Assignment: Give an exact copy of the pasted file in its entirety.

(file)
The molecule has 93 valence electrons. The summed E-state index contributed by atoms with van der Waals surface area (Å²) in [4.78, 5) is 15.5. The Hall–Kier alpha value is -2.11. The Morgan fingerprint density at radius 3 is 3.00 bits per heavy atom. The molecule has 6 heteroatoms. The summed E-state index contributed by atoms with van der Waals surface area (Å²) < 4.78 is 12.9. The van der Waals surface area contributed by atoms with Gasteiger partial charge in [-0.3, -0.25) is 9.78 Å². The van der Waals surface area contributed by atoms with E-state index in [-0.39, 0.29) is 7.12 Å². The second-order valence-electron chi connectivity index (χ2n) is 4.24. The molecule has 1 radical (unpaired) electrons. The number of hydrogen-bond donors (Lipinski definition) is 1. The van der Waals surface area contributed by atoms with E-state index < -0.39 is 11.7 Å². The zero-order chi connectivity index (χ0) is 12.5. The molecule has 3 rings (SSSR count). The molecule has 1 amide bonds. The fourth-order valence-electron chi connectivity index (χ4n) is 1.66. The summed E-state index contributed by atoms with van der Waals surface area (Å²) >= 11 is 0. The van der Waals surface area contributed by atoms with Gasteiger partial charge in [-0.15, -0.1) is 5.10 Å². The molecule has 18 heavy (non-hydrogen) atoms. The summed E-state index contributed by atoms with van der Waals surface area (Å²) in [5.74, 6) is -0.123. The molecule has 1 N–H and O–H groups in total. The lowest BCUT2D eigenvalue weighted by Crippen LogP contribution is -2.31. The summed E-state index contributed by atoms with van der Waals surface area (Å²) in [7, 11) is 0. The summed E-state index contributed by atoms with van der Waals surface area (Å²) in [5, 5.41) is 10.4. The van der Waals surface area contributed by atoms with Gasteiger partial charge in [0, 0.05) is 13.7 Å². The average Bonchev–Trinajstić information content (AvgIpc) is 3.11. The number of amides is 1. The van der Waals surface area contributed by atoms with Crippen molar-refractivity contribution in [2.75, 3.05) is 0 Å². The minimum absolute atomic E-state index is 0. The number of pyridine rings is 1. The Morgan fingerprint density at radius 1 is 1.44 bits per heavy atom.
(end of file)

The molecule has 93 valence electrons. The summed E-state index contributed by atoms with van der Waals surface area (Å²) in [4.78, 5) is 15.5. The Hall–Kier alpha value is -2.11. The Morgan fingerprint density at radius 3 is 3.00 bits per heavy atom. The molecule has 6 heteroatoms. The summed E-state index contributed by atoms with van der Waals surface area (Å²) < 4.78 is 12.9. The van der Waals surface area contributed by atoms with Gasteiger partial charge in [-0.3, -0.25) is 9.78 Å². The van der Waals surface area contributed by atoms with E-state index in [-0.39, 0.29) is 7.12 Å². The second-order valence-electron chi connectivity index (χ2n) is 4.24. The molecule has 1 radical (unpaired) electrons. The number of hydrogen-bond donors (Lipinski definition) is 1. The van der Waals surface area contributed by atoms with E-state index < -0.39 is 11.7 Å². The zero-order chi connectivity index (χ0) is 12.5. The molecule has 3 rings (SSSR count). The molecule has 1 amide bonds. The fourth-order valence-electron chi connectivity index (χ4n) is 1.66. The summed E-state index contributed by atoms with van der Waals surface area (Å²) >= 11 is 0. The van der Waals surface area contributed by atoms with Gasteiger partial charge in [-0.15, -0.1) is 5.10 Å². The molecule has 18 heavy (non-hydrogen) atoms. The summed E-state index contributed by atoms with van der Waals surface area (Å²) in [5.74, 6) is -0.123. The molecule has 1 N–H and O–H groups in total. The lowest BCUT2D eigenvalue weighted by Crippen LogP contribution is -2.31. The summed E-state index contributed by atoms with van der Waals surface area (Å²) in [7, 11) is 0. The summed E-state index contributed by atoms with van der Waals surface area (Å²) in [5, 5.41) is 10.4. The van der Waals surface area contributed by atoms with Gasteiger partial charge in [0, 0.05) is 13.7 Å². The average Bonchev–Trinajstić information content (AvgIpc) is 3.11. The number of amides is 1. The van der Waals surface area contributed by atoms with Crippen molar-refractivity contribution in [2.75, 3.05) is 0 Å². The minimum absolute atomic E-state index is 0. The number of pyridine rings is 1. The Morgan fingerprint density at radius 1 is 1.44 bits per heavy atom.